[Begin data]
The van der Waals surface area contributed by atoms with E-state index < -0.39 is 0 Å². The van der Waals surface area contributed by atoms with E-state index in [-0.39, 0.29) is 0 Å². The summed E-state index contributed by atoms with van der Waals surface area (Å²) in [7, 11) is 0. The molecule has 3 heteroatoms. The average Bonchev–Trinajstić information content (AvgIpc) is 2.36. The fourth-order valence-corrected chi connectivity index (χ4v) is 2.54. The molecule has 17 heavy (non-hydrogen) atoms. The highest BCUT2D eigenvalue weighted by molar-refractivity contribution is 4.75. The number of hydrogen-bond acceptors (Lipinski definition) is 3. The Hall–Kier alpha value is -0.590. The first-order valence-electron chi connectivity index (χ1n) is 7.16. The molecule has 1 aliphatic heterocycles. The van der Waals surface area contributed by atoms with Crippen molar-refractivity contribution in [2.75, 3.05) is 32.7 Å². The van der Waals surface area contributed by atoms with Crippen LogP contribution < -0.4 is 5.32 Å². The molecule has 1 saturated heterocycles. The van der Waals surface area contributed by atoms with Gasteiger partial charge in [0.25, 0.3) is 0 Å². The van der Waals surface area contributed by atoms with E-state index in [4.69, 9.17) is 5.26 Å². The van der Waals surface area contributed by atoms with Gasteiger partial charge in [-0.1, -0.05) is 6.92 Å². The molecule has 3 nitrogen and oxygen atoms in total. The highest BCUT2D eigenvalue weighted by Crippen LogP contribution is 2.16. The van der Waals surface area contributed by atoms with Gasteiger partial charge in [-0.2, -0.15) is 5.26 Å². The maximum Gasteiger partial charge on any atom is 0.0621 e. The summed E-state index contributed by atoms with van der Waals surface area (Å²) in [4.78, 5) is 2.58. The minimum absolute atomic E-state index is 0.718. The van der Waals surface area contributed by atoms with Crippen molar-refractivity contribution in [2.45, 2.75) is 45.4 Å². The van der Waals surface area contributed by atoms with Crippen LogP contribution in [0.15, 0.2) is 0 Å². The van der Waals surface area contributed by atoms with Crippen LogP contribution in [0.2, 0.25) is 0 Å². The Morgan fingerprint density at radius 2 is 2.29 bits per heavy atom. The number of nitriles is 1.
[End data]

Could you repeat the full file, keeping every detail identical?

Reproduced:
The van der Waals surface area contributed by atoms with E-state index < -0.39 is 0 Å². The van der Waals surface area contributed by atoms with E-state index in [-0.39, 0.29) is 0 Å². The summed E-state index contributed by atoms with van der Waals surface area (Å²) in [7, 11) is 0. The molecule has 3 heteroatoms. The average Bonchev–Trinajstić information content (AvgIpc) is 2.36. The fourth-order valence-corrected chi connectivity index (χ4v) is 2.54. The molecule has 17 heavy (non-hydrogen) atoms. The highest BCUT2D eigenvalue weighted by molar-refractivity contribution is 4.75. The number of hydrogen-bond acceptors (Lipinski definition) is 3. The Hall–Kier alpha value is -0.590. The first-order valence-electron chi connectivity index (χ1n) is 7.16. The molecule has 1 aliphatic heterocycles. The van der Waals surface area contributed by atoms with Crippen molar-refractivity contribution in [2.75, 3.05) is 32.7 Å². The van der Waals surface area contributed by atoms with Crippen LogP contribution < -0.4 is 5.32 Å². The molecule has 1 saturated heterocycles. The van der Waals surface area contributed by atoms with Gasteiger partial charge in [0.25, 0.3) is 0 Å². The van der Waals surface area contributed by atoms with E-state index in [4.69, 9.17) is 5.26 Å². The van der Waals surface area contributed by atoms with Gasteiger partial charge in [-0.1, -0.05) is 6.92 Å². The molecule has 3 nitrogen and oxygen atoms in total. The highest BCUT2D eigenvalue weighted by Crippen LogP contribution is 2.16. The van der Waals surface area contributed by atoms with Gasteiger partial charge in [-0.2, -0.15) is 5.26 Å². The maximum Gasteiger partial charge on any atom is 0.0621 e. The summed E-state index contributed by atoms with van der Waals surface area (Å²) in [4.78, 5) is 2.58. The minimum absolute atomic E-state index is 0.718. The van der Waals surface area contributed by atoms with Crippen molar-refractivity contribution in [2.45, 2.75) is 45.4 Å². The van der Waals surface area contributed by atoms with Crippen LogP contribution in [0.15, 0.2) is 0 Å². The van der Waals surface area contributed by atoms with Crippen LogP contribution in [0.2, 0.25) is 0 Å². The Morgan fingerprint density at radius 2 is 2.29 bits per heavy atom. The number of nitriles is 1.